The (Dis)Embodied Filipina

Argh! It’s so hard to keep up with this blog! What with work and work…oh, and work…Anyway, a couple weeks ago, I was able to catch the tail-end of The Fashioning Domesticity, Weaving Desire: Visions of the Filipina exhibit at the Pacific Asian Museum. I’m on the mailing list for the Filipino American Library and because every corner of my day is swamped, I usually disregard the emails if I know I can’t fit it in. And then lo and behold, I get an email notice saying that the exhibit on fashion and Filipinas will be ending on February 8! I mean, what’re the chances I will be able to catch an exhibit on Filipinas, fashion and culture? Ah-may-zing.

My titas

Terno, Philippines, mid 20th Century, Jusi cloth (banana fiber) The term terno means “to match” or “match” and has been loosely translated as a dress of matching pieces. An evolved reincarnation of the traditional baro’t saya (blouse and skirt ensemble), the terno includes a camisa (blouse with [butterfly] sleeves, a panuelo (handkerchief/shawl), a saya (long skirt), and in some cases, a tapis (short overskirt).

Gorgeous pink jusi. I can imagine this ensemble worn by young women in the hopes of acquiring a suitor.

Matching shoes depicting said woman's bahay (home/house).

It's not fancy enough to be a wedding dress, but I would've loved to wear something like this on my wedding day. It would've been "so me!"

I love the patterns and designs on these dresses! This one is simple and chic.

The red is beautiful! I still haven't found a nice shade of red to go with my skin tone. I wonder if this one would work...

I forget...I think this may be some sort of compact mirror with a little vase for powder...

The eyepiece reminds me of those Viewfinders from the 80's, remember those? If you look through the eyepiece, I believe the images are supposed to be superimposed one over the other.

I loved the original caption under this picture, but it said something to the effect of, "The woman on the right is the wild twin sister of the diva on the left." To be honest, I can relate to both images.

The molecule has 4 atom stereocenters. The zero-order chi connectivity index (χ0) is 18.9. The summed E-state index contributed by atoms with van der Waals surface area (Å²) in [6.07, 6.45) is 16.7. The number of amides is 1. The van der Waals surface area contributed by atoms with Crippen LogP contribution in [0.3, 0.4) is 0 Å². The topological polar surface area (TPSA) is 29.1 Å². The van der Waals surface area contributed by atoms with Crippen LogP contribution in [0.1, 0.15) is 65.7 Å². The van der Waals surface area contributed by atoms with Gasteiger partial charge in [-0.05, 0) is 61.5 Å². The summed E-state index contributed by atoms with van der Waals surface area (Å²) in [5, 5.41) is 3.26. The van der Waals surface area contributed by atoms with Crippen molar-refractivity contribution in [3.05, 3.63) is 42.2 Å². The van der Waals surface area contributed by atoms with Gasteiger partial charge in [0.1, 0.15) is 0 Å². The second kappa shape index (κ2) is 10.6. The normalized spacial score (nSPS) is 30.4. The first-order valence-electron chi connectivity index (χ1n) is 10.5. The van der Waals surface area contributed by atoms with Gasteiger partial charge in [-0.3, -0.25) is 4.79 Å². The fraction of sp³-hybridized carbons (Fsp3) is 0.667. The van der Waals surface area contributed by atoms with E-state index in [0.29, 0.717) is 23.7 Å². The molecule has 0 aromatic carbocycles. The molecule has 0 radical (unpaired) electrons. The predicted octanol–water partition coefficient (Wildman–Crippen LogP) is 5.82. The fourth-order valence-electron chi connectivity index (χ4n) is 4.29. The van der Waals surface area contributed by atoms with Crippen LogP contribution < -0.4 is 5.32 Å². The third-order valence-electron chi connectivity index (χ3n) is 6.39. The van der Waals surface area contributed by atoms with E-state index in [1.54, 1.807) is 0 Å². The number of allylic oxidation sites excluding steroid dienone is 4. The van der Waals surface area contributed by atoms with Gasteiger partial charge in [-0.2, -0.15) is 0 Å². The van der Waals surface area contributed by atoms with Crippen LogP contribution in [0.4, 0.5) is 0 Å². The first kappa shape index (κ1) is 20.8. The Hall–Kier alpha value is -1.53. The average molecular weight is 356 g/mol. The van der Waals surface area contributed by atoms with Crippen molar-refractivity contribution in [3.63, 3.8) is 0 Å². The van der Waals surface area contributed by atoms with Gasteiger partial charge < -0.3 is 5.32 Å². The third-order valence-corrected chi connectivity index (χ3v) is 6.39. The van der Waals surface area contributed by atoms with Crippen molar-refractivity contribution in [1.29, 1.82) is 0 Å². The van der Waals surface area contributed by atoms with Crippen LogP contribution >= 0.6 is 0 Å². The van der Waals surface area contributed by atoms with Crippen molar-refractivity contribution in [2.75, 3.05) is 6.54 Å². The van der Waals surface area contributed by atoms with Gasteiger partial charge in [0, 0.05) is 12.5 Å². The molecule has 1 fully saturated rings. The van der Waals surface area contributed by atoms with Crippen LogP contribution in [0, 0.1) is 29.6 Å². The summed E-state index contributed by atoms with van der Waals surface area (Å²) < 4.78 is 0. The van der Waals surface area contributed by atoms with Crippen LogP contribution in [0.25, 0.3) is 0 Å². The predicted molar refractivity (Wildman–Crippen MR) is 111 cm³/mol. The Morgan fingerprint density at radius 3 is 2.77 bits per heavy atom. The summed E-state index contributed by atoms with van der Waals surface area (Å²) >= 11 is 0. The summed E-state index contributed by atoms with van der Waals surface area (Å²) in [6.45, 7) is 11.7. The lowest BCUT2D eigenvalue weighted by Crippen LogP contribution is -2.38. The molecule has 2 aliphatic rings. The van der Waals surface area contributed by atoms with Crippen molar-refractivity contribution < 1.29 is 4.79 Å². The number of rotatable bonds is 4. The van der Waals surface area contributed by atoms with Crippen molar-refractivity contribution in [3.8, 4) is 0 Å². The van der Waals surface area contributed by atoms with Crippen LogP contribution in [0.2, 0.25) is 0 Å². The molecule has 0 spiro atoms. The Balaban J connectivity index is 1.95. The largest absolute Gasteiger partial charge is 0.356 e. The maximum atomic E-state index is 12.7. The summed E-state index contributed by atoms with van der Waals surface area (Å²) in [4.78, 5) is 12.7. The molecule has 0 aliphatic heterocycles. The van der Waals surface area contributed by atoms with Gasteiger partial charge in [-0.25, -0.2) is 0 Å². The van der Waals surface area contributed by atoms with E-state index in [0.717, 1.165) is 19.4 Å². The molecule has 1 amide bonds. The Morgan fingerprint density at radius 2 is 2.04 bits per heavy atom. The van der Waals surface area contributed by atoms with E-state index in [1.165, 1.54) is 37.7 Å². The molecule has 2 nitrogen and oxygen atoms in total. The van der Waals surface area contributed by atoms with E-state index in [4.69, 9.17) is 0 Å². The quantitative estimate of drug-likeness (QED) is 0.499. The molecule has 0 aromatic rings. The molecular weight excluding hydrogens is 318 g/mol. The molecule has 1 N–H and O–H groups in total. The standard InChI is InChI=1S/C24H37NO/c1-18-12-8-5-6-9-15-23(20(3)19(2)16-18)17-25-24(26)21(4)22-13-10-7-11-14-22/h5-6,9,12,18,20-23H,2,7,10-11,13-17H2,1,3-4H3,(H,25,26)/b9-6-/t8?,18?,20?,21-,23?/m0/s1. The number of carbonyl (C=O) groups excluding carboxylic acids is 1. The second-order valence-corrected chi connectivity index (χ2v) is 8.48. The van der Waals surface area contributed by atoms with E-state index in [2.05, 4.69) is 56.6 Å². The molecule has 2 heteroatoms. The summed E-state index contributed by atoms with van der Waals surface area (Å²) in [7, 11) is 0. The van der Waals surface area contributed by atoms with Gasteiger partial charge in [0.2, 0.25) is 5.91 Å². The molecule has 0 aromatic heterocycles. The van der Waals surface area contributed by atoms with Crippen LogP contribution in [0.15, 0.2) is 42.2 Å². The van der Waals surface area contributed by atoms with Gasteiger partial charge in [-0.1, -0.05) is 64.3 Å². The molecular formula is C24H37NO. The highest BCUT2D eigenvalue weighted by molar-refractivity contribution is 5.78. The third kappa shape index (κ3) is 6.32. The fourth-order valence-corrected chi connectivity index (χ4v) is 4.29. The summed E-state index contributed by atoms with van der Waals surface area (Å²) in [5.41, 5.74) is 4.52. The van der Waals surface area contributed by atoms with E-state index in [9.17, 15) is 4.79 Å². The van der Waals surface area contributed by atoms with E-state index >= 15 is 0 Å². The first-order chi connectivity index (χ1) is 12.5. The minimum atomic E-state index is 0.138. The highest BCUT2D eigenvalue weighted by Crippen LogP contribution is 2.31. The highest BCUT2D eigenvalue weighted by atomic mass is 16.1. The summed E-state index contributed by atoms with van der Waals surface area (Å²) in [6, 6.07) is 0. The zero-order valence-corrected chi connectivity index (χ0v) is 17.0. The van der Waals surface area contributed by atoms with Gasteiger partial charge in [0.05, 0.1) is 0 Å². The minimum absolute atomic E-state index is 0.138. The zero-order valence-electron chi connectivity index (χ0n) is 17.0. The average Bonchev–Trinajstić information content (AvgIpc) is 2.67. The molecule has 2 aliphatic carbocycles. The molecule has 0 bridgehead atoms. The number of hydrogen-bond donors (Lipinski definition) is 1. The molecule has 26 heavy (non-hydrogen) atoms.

The next few images are artifacts of tourist attractions. Being the "split" Filipina I am, I'm very interested in that fringed bag. Fringe is so in right now, the titas didn't know they got a good game goin on. They'd be hustlin' today!

The thing I appreciate about "ethnic" styles are the rough and contrasting textures, the unique shapes and interesting trimmings like tassels and pom-poms. There's something grounding about these artificats because it reminds me of my roots, what makes me unique as a person, what people of my heritage do for income.

The (Dis)Embodied Filipina: Fashioning Domesticity, Weaving Desire

by Pearlie Rose S. Baluyut and Agnes A. Bertiz

From Ernst Gombrich to Adam Gopnik, the aesthetic and popular theory that style and –by extension– fashion exist only because of contrast is obvious. With perceived and/or meaningful contrasts, differences, definitions, boundaries, and values are engendered. Style and fashion, however, are not construed here simply in relation to sartorial production in ateliers and seasonal performance on runways; rather they are ideological patterns of a distinct fabrication. “The (Dis)Embodied Filipina: Fashioning Domesticity, Waeving Desire” exhibition is an art historical exploration of the contour and couture of the so-called “Filipina” identity” the “civilized/modern” and its discursive contrast, the “wild/primitive.” Two images fused into one, these domesticated and/or desired women are made to behave like violent mirrors, (dis)embodying each other for the viewer through illusions performed by an institutional stereoscope, a spectacular apparatus of colonialism and democracy.

Click here for the rest of the essay on the exhibit.

I’ve always found philosophy impossible to read, but I made it through the essay and am attempting to interpret it in normal-person vernacular. Long story short, tIt’s general knowledge that the Philippines is one of the most Westernized countries in Asia, thanks to 300 years of Spanish and United States rule. The exhibit curators crossed “civilized” tourist items with pictures of indigenous Filipino women in an attempt to show the effects of colonialism on the Philippines. I first felt the schizophrenic “split” between being Filipino and having been born in the United States when I was in graduate school, and the feeling has stayed since then. I’m just grateful that the split is still being addressed and even more appreciative that it’s being shown via fashion and style.